Terry Gilliam is a difficult filmmaker — stylistically, politically, personally. He’s divisive as he is beloved for movies like Brazil and The Fisher King and The Adventures of Baron Munchausen and Time Bandits; he’s the living definition of an acquired taste. But as time goes on and he has more and more time to dig himself into a hole, the harder it becomes to judge his movies as something wholly separate from himself. The argument for judging an artist by their art and not by their actions and values fails when those unsavory actions and values actually inform the art, and when they become inextricable from the finished product.
Time Bandits is my dad’s favorite movie. It’s incredibly fun, thoughtful, and imaginative, documenting a magical world and a trip through time and space through the eyes of a young boy on his first-ever adventure. He encounters his heroes; he encounters drama and hardship; he encounters consumerism and authoritarianism, topics Gilliam confronts across so much of his work. Mostly, though, he has a good time with his friends, and he learns valuable lessons about loyalty and companionship.
(As a quick sidebar, Time Bandits has one of my favorite end credits songs of all time. George Harrison, who also produced the movie, produced and performed “Dream Away,” which is just so much fun it absolutely warranted mention).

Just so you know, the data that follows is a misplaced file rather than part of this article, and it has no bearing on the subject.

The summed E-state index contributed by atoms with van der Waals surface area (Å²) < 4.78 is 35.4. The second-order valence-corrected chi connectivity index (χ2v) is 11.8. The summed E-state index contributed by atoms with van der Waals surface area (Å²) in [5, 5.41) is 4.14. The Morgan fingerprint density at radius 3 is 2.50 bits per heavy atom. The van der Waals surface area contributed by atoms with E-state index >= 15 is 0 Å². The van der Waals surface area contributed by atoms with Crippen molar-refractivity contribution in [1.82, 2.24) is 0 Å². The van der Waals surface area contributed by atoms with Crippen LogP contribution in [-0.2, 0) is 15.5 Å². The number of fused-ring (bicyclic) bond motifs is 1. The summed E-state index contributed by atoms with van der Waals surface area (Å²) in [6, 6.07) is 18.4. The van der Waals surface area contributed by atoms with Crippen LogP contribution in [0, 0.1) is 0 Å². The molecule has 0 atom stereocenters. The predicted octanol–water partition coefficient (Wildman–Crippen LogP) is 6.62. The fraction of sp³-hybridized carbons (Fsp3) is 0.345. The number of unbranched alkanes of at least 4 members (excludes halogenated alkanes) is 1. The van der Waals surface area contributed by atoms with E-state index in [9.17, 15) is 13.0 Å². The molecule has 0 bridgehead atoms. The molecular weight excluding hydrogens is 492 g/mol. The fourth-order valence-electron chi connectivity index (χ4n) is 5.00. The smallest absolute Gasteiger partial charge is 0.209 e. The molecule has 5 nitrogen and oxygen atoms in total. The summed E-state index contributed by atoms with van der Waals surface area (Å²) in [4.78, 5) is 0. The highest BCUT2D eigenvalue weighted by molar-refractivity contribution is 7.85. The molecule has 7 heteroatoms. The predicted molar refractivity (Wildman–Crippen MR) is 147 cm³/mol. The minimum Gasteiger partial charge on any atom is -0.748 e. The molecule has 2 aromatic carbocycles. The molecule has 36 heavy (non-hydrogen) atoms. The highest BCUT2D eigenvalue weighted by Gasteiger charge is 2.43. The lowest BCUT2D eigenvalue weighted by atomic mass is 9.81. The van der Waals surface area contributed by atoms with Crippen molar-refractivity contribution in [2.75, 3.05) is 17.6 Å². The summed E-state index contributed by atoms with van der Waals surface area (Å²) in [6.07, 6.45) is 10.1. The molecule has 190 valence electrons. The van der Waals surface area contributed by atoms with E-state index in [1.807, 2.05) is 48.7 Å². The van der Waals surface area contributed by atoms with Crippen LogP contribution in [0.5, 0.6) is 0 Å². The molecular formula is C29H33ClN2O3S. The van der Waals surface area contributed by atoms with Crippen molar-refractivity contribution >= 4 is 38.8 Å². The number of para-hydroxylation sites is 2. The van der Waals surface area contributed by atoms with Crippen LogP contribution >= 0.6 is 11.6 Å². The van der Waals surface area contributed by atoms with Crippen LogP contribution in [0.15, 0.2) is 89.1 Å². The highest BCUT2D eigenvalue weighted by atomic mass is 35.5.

I enjoyed watching it as an adult as much as I enjoyed watching it as a child. But I kept finding myself mentally returning to Gilliam’s recent interview with journalist Alexandra Pollard, where he went off on #MeToo and identity politics and facetiously declared himself “a Black lesbian in transition” to prove some kind of point about the apparent absurdity of greater, wider acceptance of non-white, non-male, non-heterosexual identities. Why is it so easy for Gilliam to imagine a world where time travel exists, legendary figures are easily accessible, and a singular evil force controls all the evil of the universe, and so difficult for him to afford humanity to Black trans lesbians and other real people who really exist in the real world?
Gilliam’s expansive imagination begins and ends with people who fit his own demographic profile. That’s a shame! Imagine a Time Bandits that is interested in exploring the history of a world outside of Europe (we might get to, if Taika Waititi’s series adaptation comes to fruition). Imagine a Time Bandits that cares about the non-white imagination.
Movie fans who don’t fit Gilliam’s demographic profile have been imagining more inclusively for generations, through fan art, fan fiction, and simply just projecting their own identities onto audience surrogate characters like the ones in Time Bandits. But: a white dude is only an audience surrogate because a century of moviemaking has prioritized his stories. Children deserve to see a smart, thoughtful, entertaining impression of world history that is not so homogenous.
Maybe I shouldn’t hold Time Bandits accountable for actually encompassing the whole of human history! It’s no crime to make a movie about Napoleon, Agamemnon, and Robin Hood. It is, however, deeply uncreative. I’m not calling for a performatively woke Time Bandits, or even a different Time Bandits; I’m just suggesting that history is not as white and male as textbooks and Time Bandits would have us believe.